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2017 Cadillac CTS-V Drivers' Notes | V is for velocity

Daily driving in Cadillac's 640 hp, 200 mph supercharged super sedan.

  • Image Credit: Greg Rasa
  • Engine
    6.2L Supercharged V8
  • Power
    640 HP / 630 LB-FT
  • Transmission
    8-Speed Automatic
  • 0-60 Time
    3.7 Seconds
  • Top Speed
    200 mph
  • Drivetrain
    Rear-Wheel Drive
  • Engine Placement
  • Curb Weight
    4,145 LBS
  • MPG
    14 City / 21 Highway
  • Base Price
  • As Tested Price
The 2017 Cadillac CTS-V is as close to a four-door Corvette Z06 as you're ever likely to get. Underneath the carbon-fiber hood rests one hell of an engine, a 640-horsepower supercharged V8. It's only slightly less powerful than what you'll find in the Corvette. Thanks to GM's chassis wizards, the car's handling is an equal match for the powerful engine.

This particular car packs in a number of options, including Recaro seats and the performance data recorder that allows owners to measure lap times and record video. The most expensive option is the $6,950 Carbon Black Package. This nets you a carbon fiber hood vent, front splitter, spoiler and rear diffuser. This car isn't cheap, but it does undercut the less powerful Audi RS7 and Mercedes-AMG E63 S.

Associate Editor Joel Stocksdale: This is a seriously fun, if also flawed, car. And the biggest contributor to the fun is the big lump of V8 under the hood. The supercharged 6.2-liter makes 640 horsepower, but Cadillac could've left the number off and just called it "effortless." The gentlest pressure on the gas pedal will result in you picking up an extra 10 mph without ever noticing. And when you stomp on it, you get this huge and immediate surge of acceleration. It's truly giggle-inducing. Although the CTS-V is big and heavy, it handles the power well. It gives you enough info on what's happening so you feel in control, and the chassis is impressively composed.

The only real weak points I can find on the CTS-V (besides the low gas mileage) are the interior controls. They are abysmal. The infotainment screen is pretty poor, with a clutter of information at the main screen, and difficult-to-find commands for getting to other menus. But worse than that are the climate and volume buttons. They're all touch-sensitive spots on the center stack. They're not very responsive, and the vibratory feedback it provides isn't noticeable while driving. It doesn't help that the feedback feels pretty inconsistent, too. For me, I think I could learn to live with the infotainment, simply because I love the way the rest of the car feels and drives. But, Cadillac, you need to get to updating this ASAP.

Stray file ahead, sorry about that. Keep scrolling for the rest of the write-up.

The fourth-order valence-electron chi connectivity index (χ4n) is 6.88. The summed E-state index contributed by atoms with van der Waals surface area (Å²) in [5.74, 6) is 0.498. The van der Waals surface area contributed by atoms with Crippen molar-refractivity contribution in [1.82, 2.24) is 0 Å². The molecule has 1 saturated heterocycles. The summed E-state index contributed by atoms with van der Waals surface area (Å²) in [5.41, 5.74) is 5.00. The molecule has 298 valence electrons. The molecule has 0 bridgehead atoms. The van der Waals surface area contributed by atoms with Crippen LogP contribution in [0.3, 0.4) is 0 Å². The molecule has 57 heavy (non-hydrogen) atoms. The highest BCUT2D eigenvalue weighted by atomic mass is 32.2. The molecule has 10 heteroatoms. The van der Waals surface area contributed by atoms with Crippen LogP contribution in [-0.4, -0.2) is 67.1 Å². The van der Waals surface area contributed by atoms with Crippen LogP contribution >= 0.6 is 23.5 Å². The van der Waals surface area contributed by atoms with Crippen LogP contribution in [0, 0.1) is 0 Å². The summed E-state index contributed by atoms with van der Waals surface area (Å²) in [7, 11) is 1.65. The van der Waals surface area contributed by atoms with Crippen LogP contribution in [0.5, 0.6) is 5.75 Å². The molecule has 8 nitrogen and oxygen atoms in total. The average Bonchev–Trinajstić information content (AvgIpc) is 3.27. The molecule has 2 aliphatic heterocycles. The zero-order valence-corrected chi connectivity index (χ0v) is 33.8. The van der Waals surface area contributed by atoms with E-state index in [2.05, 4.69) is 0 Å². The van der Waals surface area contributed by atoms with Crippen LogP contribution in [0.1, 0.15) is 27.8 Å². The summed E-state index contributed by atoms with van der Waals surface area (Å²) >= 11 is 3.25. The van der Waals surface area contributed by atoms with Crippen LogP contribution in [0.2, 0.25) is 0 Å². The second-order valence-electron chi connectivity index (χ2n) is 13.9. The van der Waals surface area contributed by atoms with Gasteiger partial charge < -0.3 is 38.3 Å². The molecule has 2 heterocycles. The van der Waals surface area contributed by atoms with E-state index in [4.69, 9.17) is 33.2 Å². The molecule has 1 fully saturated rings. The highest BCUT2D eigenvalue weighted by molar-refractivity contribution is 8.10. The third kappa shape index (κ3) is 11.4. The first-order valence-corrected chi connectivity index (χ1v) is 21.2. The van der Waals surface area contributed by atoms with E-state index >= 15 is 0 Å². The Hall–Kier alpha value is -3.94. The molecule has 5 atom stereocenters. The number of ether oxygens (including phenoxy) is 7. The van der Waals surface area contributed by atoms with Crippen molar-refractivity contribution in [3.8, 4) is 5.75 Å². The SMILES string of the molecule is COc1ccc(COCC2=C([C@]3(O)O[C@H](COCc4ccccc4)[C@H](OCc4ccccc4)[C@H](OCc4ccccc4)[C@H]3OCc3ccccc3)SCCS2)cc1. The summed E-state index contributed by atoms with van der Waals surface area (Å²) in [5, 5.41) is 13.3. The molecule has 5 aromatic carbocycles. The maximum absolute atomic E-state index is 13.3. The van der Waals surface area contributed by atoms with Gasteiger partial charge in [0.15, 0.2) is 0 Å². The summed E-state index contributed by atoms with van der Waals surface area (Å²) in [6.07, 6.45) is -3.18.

Associate Editor Reese Counts: OK, Cadillac's infotainment system sucks. Let's get that out of the way. Touch capacitive interfaces don't work well in cars. This does have the old version of CUE, so I'm hoping the next-gen system will fix some of the interface issues. Like Joel, this wouldn't turn me off from buying the car. With a supercharged 640-hp V8 under the hood, things such as unresponsive buttons that gather fingerprints like a homicide investigator tend to wash away.

Dip into the throttle to see what this car is all about. You don't even have to nail it, just give it enough to wiggle the rear. I think I would love this car if all it did was make cool noises and turn rubber into smoke. Everything else is gravy. But the suspension, brakes and steering all match the engine's performance. I firmly believe that GM's chassis engineers are as good as anyone else in the world. Look at cars like the Chevy Corvette Z06 or Camaro ZL1 1LE. There are no qualifiers when it comes to performance.

It looks menacing, too, with the black paint, big intakes and tons of real carbon fiber. The fact that a genuine Corvette engine rests under the carbon-fiber hood is as awesome in real life as it is on paper. The interior (aside from CUE) is probably the best I've ever seen in a GM vehicle. It's all black, meaning there aren't a plethora of colors and materials like other Cadillacs. Also, the Recaro seats are worth every penny.

Editor-in-Chief Greg Migliore: The Cadillac CTS-V is driving adrenaline. It's old-school muscle in an Esquire-approved suit. It's 'roids and cufflinks. It's a blast to drive. This specific tester is done up in all black with carbon fiber dripping out of every orifice. With 19-inch "after-midnight dark" wheels and a black chrome-accented grille, it feels like the modern version of the Batmobile for a real-life Bruce Wayne. Yes, it's a stunner. It's every bit the performance monster a BMW M5 is, but with distinct Cadillac flair.

That being said, this particular model excels because it's simple. Carbon fiber set against an all-black backdrop is excellent. I've driven other CTS models that come across as busy or overdone, in this case, less is more. The 6.2-liter blown V8 sounds and feels great. It's raw when you prod it, but reasonable for around-town driving. Still, I was itching to find a road course as I drove into the office. Cadillac's V-Series cars ache to go fast.

Yes, this sedan has a strong emotional appeal, but it's pretty practical, with a big back seat and decent-sized trunk. CUE was fine for me, but it's not my favorite system. The visibility is good for the driver. A lot of these little things work together to complete the execution. I only had one night in the CTS-V this week, but it was a good one.

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